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In an environment with high enough energy, the electromagnetic and weak interactions merge into a single electroweak interaction with 4 massless bosons; W1, W2, W3, and B. Would the three W bosons behave similar to the W± and Z bosons, with the exception that they can propagate indefinitely as opposed to quickly decaying into some pair of particles, or do they interact in completely different patterns? Similarly, is the B boson a 1 to 1 match with the photon considering (I believe) both come from U(1)?

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    $\begingroup$ What do you mean by "behave similarly"? You know what their couplings to fermions and each other are. Likewise, why should the B be in correspondence to the photon, but not $W_3$, or a linear combination thereof? $\endgroup$ Aug 22 at 21:28
  • $\begingroup$ ‘Behave similar’ as in they change the flavor of particles like the W± and have a chiral preference. I don't understand what ‘coupling to fermions and each other’ means, I can only assume you imply coupling constant, which I still lack the sufficient background in mathematics and/or physics to understand. Finally, I asked about the correspondence between photon and B because if I recall correctly, they both come from U(1), whereas the W3 is from SU(2). $\endgroup$
    – eaeaa1232
    Aug 22 at 21:35
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    $\begingroup$ $B$ is not the photon because electroweak symmetry $SU(2)_L\times U(1)_Y$ is broken down not to $U(1)_Y$ but to another (electromagnetic) $U(1)$ which is a linear combination of $U(1)_Y$ and $U(1)$ subgroup of $SU(2)_L$. One combination of $B$ and $W_3$ gives the photon, and another gives $Z^0$ $\endgroup$
    – Kosm
    Aug 22 at 21:48
  • $\begingroup$ Are the W± bosons also a combination of the electroweak bosons then? Also, how would interactions mediated by electroweak bosons differ from those mediated by weak and electromagnetic bosons (besides the obvious difference that weak bosons are massive)? $\endgroup$
    – eaeaa1232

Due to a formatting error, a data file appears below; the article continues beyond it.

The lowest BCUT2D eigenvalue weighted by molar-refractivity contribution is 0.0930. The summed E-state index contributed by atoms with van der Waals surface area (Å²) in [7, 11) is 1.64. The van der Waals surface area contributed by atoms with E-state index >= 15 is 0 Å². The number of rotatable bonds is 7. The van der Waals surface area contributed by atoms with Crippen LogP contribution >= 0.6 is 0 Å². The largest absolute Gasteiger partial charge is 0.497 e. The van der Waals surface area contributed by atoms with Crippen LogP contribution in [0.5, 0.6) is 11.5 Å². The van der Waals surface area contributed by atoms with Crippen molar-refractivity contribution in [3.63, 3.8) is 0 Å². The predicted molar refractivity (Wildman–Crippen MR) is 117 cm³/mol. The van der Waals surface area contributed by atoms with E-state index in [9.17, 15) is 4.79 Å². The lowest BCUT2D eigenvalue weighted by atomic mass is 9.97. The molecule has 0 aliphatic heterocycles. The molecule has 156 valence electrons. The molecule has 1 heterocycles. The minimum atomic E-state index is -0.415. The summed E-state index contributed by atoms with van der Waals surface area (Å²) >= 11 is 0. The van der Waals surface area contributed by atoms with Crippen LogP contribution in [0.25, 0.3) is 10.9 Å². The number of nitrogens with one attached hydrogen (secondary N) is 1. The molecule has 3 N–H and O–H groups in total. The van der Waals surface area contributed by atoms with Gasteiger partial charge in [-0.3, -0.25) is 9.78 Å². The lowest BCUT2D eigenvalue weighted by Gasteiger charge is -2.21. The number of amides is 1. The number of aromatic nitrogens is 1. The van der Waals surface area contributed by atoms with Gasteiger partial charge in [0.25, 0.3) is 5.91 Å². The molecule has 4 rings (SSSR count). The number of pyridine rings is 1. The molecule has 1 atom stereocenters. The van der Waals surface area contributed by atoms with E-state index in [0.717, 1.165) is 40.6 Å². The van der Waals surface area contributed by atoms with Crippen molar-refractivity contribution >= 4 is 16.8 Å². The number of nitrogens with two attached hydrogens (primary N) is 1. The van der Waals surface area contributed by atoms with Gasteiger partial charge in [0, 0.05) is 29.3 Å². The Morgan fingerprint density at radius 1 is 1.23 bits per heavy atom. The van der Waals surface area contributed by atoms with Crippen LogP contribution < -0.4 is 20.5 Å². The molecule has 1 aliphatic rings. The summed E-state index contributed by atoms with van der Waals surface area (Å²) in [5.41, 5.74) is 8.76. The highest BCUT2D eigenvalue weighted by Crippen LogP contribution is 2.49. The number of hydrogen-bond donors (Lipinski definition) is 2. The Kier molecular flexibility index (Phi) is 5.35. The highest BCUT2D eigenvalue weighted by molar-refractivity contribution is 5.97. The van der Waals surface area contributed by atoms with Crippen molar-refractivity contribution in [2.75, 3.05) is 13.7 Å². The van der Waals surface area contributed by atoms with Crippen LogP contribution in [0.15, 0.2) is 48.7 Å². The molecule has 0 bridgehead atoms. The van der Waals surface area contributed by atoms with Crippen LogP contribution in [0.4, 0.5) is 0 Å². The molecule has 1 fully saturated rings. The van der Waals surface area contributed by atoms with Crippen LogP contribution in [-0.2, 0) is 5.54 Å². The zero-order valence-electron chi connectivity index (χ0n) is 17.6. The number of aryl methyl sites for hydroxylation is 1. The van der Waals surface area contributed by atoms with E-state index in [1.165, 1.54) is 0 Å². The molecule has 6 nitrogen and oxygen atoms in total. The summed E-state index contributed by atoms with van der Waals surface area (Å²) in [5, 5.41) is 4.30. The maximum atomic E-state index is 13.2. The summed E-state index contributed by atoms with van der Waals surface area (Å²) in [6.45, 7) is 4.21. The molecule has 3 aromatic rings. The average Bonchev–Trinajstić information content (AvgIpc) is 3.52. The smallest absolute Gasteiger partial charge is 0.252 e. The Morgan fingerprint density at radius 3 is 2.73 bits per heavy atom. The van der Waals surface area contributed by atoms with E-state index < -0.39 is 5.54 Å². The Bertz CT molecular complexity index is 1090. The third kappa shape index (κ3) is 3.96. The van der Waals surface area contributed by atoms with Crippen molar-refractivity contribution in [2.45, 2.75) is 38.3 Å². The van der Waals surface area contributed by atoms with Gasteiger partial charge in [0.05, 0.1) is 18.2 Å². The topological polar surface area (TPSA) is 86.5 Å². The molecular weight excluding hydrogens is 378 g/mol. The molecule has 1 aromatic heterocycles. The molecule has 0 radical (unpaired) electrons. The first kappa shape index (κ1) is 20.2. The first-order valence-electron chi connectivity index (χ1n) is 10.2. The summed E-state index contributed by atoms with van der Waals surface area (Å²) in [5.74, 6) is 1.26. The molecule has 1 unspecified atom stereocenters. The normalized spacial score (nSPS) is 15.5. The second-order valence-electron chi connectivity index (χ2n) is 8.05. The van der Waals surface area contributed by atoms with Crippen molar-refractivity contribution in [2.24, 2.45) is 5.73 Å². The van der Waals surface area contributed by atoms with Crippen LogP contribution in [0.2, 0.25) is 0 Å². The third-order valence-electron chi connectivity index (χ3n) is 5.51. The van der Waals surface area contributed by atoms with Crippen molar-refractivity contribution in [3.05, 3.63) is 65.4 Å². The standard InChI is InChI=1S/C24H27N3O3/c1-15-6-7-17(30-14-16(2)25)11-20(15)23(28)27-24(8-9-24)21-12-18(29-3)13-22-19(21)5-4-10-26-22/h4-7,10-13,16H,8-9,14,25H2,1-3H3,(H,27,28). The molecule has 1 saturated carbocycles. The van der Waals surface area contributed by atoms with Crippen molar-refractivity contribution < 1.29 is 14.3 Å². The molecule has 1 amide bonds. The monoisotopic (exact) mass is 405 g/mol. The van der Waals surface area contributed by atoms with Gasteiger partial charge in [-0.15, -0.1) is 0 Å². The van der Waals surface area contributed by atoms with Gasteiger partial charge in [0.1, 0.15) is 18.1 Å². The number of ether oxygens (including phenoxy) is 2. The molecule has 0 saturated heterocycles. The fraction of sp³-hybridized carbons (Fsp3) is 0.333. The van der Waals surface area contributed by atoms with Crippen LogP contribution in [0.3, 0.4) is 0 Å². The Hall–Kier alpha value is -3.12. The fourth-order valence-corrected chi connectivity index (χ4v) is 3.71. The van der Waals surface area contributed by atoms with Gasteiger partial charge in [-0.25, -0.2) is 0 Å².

Aug 22 at 22:03
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Well, yes, in the limit of $E\gg v$, the weak mixing angle cosine remains the same, $$ \cos \theta_W= \frac{g}{\sqrt{g^2+ g'^2}}= \frac{m_W}{m_Z}, $$ where the last term is never 0/0: as v never really vanished, only becoming tiny. All interaction terms to fermions, and among gauge bosons, remain the same, so all weak interactions keep at it, except unhampered by mass suppressions, which have ceased favoring or disfavoring channels.

So, typically, in the EW soupy plasma, up-type quarks, all of them!, decay to down-like ones emitting $W^+$s, and vice versa, in thermal equilibrium, etc..., with the same couplings g and g', etc...

It is strictly up to you if you choose to use the $B, W_3$ basis or the equivalent $\gamma, Z$ basis, but all interactions of both the "before" and "after" SSB-Higgs bases work validly and equivalently.

Since Electromagnetism, in this framework, is defined by e = g sin θ = g′ cos θ, I would stick to the "after" basis, to compare to the low-energy limits of the amplitudes.  weak mixing angle

So, for instance, the photon still does not interact with neutrinos, but only with the charged leptons we know, etc..., and up-like quarks still have charge +2/3, etc...

The Z still couples to neutrinos with pure V-A couplings, while the charged lepton neutral currents are still accidentally pure axial!! 95% of the magic of the SM persists, and especially the chirality features of the theory.

The only victim of this limit is the Higgs mechanism, that is, the Ws and the Z lose their longitudinal components, and it is best to think of these components as Higgs degrees of freedom, and use the "equivalence theorem" (Cornwall-Tiktopoulos) to describe the relevant scattering channels; but this is so technical it outranges the scope of the cartoon...

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Prof. Zachos has given a very nice answer to this question, but I would like to add some additional information. In the electroweak theory, we start with the bosons $W^a$, $a = 1,2,3$ associated with the $SU(2)$ gauge interaction and the boson $B$ associated with the $U(1)$ gauge interactions. After the Higgs boson has its influence, these particles mix. Three of these bosons become the massive bosons $W^\pm$ and $Z$, and there is one massless boson left over that represents the photon.

It seems logical that, when the energy in a reaction is much greater than the masses of the $W$ and $Z$ bosons, the symmetry would be restored and the result would be the same as if we had the original $SU(2)\times U(1)$ symmetry.

A nice process to try this out on is the reaction $e^+e^-\to \mu^+\mu^-$, where the Feynman diagrams are simple to evaluate. Actually, to show what happens, I did this calcuation explicitly in a set of lectures that I gave at one of the CERN summer schools. The notes are available as arXiv:1708.09043. The original process goes through two diagrams, one with a virtual photon, one with a virtual $Z$, which have interference. The high-energy limit is worked out in eqs. (78)-(80),and, indeed, the result is exactly what one might have expected from unbroken $SU(2)\times U(1)$. This is a very nice exercise for students learning the structure of the particle physics Standard Model. Figure 7 of the notes shows the data from the LEP 2 accelerator at CERN (I thank Prof. Michael Hildreth for collecting this data set), which shows the that high-energy limit is actually reached rather quickly at energies just above the mass of the $Z$ boson.

As Prof. Zachos wrote, there is still a question: If the $W$ and $Z$ had to eat Higgs bosons to become massive, what happens to these Higgs bosons when the symmetry is restored? The answer is given in Section 5 of these lecture notes.

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